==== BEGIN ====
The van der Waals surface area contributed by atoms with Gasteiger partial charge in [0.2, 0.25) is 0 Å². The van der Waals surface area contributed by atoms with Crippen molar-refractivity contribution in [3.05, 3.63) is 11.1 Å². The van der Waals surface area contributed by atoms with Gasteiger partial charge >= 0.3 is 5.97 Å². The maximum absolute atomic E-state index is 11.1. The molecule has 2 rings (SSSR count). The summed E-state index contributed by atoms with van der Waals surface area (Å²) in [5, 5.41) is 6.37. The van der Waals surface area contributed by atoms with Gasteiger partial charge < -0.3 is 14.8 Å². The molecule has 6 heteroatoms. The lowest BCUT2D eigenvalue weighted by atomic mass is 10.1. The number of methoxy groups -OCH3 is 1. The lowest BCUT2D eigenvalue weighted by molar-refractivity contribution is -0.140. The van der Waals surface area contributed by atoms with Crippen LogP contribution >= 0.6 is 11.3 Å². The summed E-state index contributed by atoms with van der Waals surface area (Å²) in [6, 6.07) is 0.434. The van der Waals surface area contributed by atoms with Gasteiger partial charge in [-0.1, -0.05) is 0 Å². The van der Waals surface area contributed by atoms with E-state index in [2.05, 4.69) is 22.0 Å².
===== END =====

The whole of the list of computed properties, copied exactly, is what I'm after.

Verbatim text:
The van der Waals surface area contributed by atoms with Gasteiger partial charge in [0.2, 0.25) is 0 Å². The van der Waals surface area contributed by atoms with Crippen molar-refractivity contribution in [3.05, 3.63) is 11.1 Å². The van der Waals surface area contributed by atoms with Gasteiger partial charge >= 0.3 is 5.97 Å². The maximum absolute atomic E-state index is 11.1. The molecule has 2 rings (SSSR count). The summed E-state index contributed by atoms with van der Waals surface area (Å²) in [5, 5.41) is 6.37. The van der Waals surface area contributed by atoms with Gasteiger partial charge < -0.3 is 14.8 Å². The molecule has 6 heteroatoms. The lowest BCUT2D eigenvalue weighted by atomic mass is 10.1. The number of methoxy groups -OCH3 is 1. The lowest BCUT2D eigenvalue weighted by molar-refractivity contribution is -0.140. The van der Waals surface area contributed by atoms with Crippen LogP contribution >= 0.6 is 11.3 Å². The summed E-state index contributed by atoms with van der Waals surface area (Å²) in [6, 6.07) is 0.434. The van der Waals surface area contributed by atoms with Gasteiger partial charge in [-0.1, -0.05) is 0 Å². The van der Waals surface area contributed by atoms with E-state index in [2.05, 4.69) is 22.0 Å².